Table of Contents
- 1 How Does An Air Conditioner Work?
- 2 Different Air Conditioner Components
- 3 An Air Conditioner’s Standard Cooling Process
- 4 For All Of Your HVAC Requirements, Call Hart Home Comfort
Whenever the house feels hot and stuffy, we turn our air conditioner on for relief. We just press a couple of buttons, wait for a few minutes, and then experience the joys of a noticeably cooler home. This is a fantastic piece of technology that allows us to bear the very worst of summer days. It helps us avoid potentially dangerous heat-related issues like heat stroke and heat exhaustion, and it also allows us to sleep comfortably at night.
Civilizations from earlier times would probably consider air conditioners as being downright magical given that they make it possible to control our own environment. In truth, however, this technology is really just the application of known scientific concepts. If you sometimes wonder, “How does an air conditioner work?”, then read on to get the answer.
How Does An Air Conditioner Work?
This article will tell you everything you need to know about how your air conditioner keeps your home cool throughout the summer months.
Different Air Conditioner Components
Before delving deep into the cooling process, we should get better acquainted with the various parts that an air conditioner has. We’ll keep this as simple as possible by focusing on the four primary parts of an air conditioner. Likewise, we’ll discuss the functions they perform within the cooling cycle:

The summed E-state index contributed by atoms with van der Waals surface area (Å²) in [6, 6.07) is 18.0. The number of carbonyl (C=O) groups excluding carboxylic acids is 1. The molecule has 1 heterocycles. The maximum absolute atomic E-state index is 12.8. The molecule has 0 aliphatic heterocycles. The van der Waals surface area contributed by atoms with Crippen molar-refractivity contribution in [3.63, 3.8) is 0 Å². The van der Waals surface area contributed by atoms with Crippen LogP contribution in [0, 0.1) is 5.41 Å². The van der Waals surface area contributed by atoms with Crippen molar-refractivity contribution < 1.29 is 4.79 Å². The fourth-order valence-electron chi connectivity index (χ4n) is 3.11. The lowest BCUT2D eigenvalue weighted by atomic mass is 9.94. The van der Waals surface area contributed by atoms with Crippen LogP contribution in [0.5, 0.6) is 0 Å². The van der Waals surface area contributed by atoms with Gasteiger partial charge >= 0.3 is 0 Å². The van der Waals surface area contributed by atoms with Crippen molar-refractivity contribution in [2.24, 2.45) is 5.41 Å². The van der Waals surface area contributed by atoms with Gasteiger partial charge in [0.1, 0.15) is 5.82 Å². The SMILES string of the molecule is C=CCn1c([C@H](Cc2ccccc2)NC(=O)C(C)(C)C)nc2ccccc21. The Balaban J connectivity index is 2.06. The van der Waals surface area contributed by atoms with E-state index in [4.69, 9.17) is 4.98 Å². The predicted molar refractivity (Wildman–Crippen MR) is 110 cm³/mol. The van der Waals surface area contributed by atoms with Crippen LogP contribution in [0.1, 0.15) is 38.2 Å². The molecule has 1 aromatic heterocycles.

1. Air Conditioner Refrigerant
The refrigerant inside of your air conditioner is basically the system’s lifeblood. This chemical helps transport heat away from the building’s interior and out into the outside environment. The cooling cycle describes the journey of the refrigerant across multiple components along with the changes that it undergoes along this journey.
2. Evaporator Coils
The evaporator coils are the primary component of your air conditioner’s interior unit. This part of the AC unit interacts with the interior of the home to collect and absorb heat. You always want to keep the evaporator coils clean so that they perform optimally. Part of this cleaning is regularly replacing the air filters in your air conditioner.
3. Air Conditioner Condenser Coils
This is the primary component of the unit outside of your home that interacts with the environment outdoors. It releases heat that the system has already collected. These coils can get dirty too and thus, you have to clean them from time to time. Before summer arrives, consider having your air conditioner tuned up.
4. An Air Conditioner’s Compressor
The compressor is a pump that keeps the refrigerant flowing from the evaporator coil to the condenser coil. In essence, it is really the heart of your air conditioner.
An Air Conditioner’s Standard Cooling Process
1. The Thermostat Alerts The Air Conditioner That Cooling Is Needed
Let’s consider this process from its very start. You’ve walked in the door after completing a hard day on the job. You’d turned your air conditioner to a higher temperature before stepping out in the morning. This way, you do not pay to cool an empty home. It’s hot and stuffy in your home so you turn up the air conditioner by using the thermostat to set the desired temperature. The ambient temperature in your home is then measured by sensors. If the ambient temperature is higher than the temperature you want, the thermostat will send a signal that starts the air conditioner’s cooling cycle. The A/C compressor will wake up and start pushing refrigerant throughout the system. The fans will come to life too.